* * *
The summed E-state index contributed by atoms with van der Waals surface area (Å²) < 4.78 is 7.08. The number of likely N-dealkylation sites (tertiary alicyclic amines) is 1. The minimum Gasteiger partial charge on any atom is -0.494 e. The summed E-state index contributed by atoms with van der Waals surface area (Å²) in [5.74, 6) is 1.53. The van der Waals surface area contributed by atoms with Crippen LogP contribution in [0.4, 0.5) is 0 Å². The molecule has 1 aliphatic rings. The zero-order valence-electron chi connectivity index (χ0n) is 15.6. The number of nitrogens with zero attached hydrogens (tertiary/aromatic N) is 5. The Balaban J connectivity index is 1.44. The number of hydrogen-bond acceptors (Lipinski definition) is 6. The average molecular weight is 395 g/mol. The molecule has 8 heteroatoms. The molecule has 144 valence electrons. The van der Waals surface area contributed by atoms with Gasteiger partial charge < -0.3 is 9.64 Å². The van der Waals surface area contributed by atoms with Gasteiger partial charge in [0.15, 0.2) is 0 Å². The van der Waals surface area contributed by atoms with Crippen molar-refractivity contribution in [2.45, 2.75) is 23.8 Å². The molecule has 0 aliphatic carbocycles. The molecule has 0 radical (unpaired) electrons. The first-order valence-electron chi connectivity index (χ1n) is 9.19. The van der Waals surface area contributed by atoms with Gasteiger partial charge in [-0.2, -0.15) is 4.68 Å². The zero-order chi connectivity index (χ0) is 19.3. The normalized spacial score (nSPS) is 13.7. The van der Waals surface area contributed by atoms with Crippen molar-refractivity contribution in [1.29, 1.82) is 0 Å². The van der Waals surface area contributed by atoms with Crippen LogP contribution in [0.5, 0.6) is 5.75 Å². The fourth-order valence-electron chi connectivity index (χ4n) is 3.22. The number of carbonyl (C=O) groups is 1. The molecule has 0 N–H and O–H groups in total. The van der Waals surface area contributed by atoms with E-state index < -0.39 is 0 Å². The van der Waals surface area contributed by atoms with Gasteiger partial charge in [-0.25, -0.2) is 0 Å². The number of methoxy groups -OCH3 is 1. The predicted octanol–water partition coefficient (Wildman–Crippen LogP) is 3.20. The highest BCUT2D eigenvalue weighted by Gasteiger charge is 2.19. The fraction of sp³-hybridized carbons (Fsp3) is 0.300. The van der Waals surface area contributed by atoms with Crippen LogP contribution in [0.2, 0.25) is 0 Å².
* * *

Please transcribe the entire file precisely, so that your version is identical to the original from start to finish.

The summed E-state index contributed by atoms with van der Waals surface area (Å²) < 4.78 is 7.08. The number of likely N-dealkylation sites (tertiary alicyclic amines) is 1. The minimum Gasteiger partial charge on any atom is -0.494 e. The summed E-state index contributed by atoms with van der Waals surface area (Å²) in [5.74, 6) is 1.53. The van der Waals surface area contributed by atoms with Crippen LogP contribution in [0.4, 0.5) is 0 Å². The molecule has 1 aliphatic rings. The zero-order valence-electron chi connectivity index (χ0n) is 15.6. The number of nitrogens with zero attached hydrogens (tertiary/aromatic N) is 5. The Balaban J connectivity index is 1.44. The number of hydrogen-bond acceptors (Lipinski definition) is 6. The average molecular weight is 395 g/mol. The molecule has 8 heteroatoms. The molecule has 144 valence electrons. The van der Waals surface area contributed by atoms with Gasteiger partial charge < -0.3 is 9.64 Å². The van der Waals surface area contributed by atoms with Gasteiger partial charge in [0.15, 0.2) is 0 Å². The van der Waals surface area contributed by atoms with Crippen molar-refractivity contribution in [2.45, 2.75) is 23.8 Å². The molecule has 0 aliphatic carbocycles. The molecule has 0 radical (unpaired) electrons. The first-order valence-electron chi connectivity index (χ1n) is 9.19. The van der Waals surface area contributed by atoms with Gasteiger partial charge in [-0.2, -0.15) is 4.68 Å². The zero-order chi connectivity index (χ0) is 19.3. The normalized spacial score (nSPS) is 13.7. The van der Waals surface area contributed by atoms with Crippen molar-refractivity contribution in [1.29, 1.82) is 0 Å². The van der Waals surface area contributed by atoms with Crippen LogP contribution in [0.5, 0.6) is 5.75 Å². The fourth-order valence-electron chi connectivity index (χ4n) is 3.22. The number of carbonyl (C=O) groups is 1. The molecule has 0 N–H and O–H groups in total. The van der Waals surface area contributed by atoms with E-state index < -0.39 is 0 Å². The van der Waals surface area contributed by atoms with Gasteiger partial charge in [-0.25, -0.2) is 0 Å². The number of methoxy groups -OCH3 is 1. The predicted octanol–water partition coefficient (Wildman–Crippen LogP) is 3.20. The highest BCUT2D eigenvalue weighted by Gasteiger charge is 2.19. The fraction of sp³-hybridized carbons (Fsp3) is 0.300. The van der Waals surface area contributed by atoms with Crippen LogP contribution in [0.2, 0.25) is 0 Å².